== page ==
Auckland (AFP) Sept 8, 2011 - Pacific leaders identified climate change as the greatest threat to the region Thursday, ordering officials to start work on plans to help people forced to relocate by rising sea levels.

The 16-nation Pacific Islands Forum said the impact of climate change was already apparent in countries such as Kiribati, where some villagers have had to abandon their homes as the seas rise, and finance was needed to help them.

"Climate change remains the single greatest threat to the livelihoods, security and well-being of the peoples of the Pacific," said a communique issued by the regional grouping after a two-day summit in Auckland.

The communique, which also raised concerns about human rights in Fiji, thanked UN Secretary-General Ban Ki-moon for travelling to Auckland this week to highlight the threat posed by climate change.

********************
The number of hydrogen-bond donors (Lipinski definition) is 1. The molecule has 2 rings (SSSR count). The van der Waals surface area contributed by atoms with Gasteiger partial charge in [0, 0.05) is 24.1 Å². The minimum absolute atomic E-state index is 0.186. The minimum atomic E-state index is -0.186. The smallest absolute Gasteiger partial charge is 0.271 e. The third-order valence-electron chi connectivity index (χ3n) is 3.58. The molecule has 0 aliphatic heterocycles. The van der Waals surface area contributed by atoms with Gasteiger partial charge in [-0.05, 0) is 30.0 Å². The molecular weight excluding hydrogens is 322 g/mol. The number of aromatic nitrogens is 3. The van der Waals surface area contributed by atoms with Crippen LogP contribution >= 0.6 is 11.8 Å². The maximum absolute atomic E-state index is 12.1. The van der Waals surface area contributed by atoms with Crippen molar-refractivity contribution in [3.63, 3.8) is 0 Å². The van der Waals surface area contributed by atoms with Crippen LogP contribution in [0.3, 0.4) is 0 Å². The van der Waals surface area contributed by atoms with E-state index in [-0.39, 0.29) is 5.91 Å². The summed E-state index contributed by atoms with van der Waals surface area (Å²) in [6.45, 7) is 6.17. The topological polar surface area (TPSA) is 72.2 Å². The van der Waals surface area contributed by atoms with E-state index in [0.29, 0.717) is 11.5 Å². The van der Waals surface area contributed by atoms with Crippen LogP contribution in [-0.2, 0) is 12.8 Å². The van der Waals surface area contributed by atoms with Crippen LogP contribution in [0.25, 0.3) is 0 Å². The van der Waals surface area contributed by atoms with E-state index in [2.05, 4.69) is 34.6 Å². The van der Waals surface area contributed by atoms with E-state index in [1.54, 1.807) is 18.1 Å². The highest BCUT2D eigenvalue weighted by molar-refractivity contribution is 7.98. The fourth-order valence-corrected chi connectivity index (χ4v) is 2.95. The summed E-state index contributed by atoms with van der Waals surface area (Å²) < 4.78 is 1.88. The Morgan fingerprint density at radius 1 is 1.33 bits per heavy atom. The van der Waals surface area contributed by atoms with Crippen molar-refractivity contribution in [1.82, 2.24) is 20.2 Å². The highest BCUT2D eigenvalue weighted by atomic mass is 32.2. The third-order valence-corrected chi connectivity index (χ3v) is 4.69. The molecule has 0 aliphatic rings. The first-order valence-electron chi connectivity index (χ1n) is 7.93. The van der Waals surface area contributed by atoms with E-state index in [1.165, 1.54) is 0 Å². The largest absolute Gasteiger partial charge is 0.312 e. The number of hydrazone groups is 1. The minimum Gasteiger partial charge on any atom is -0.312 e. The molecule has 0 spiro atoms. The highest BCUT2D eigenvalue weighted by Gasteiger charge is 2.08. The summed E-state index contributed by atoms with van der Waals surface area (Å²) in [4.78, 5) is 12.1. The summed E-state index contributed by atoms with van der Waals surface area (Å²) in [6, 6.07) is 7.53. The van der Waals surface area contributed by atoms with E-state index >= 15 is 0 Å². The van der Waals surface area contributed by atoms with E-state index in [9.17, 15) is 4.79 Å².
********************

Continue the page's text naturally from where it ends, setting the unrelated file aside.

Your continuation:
During his visit, the UN leader said he had seen the effect of global warming first-hand during a visit to Kiribati and it had reinforced his belief that climate change was a reality.

"Climate change is not about tomorrow," he said during his Auckland visit. "It is lapping at our feet -- quite literally in Kiribati and elsewhere."

The PIF leaders ordered a report into how relocation options could be financed in a region where many island nations rely heavily on foreign aid, taking into account "the specific capacities and needs of respective countries".

They said there was a "critical and urgent need" for finance to help Pacific countries "in particular those already suffering, (who) are displaced or are being displaced as a result of the detrimental impacts of climate change".

During the summit, Kiribati President Anote Tong revealed that his low-lying nation was considering radical solutions to deal with rising seas, such as moving its 100,000-strong population onto man-made floating islands.

He estimated that the plan, which would see Kiribati residents relocated to structures resembling oil rigs, would cost $2 billion.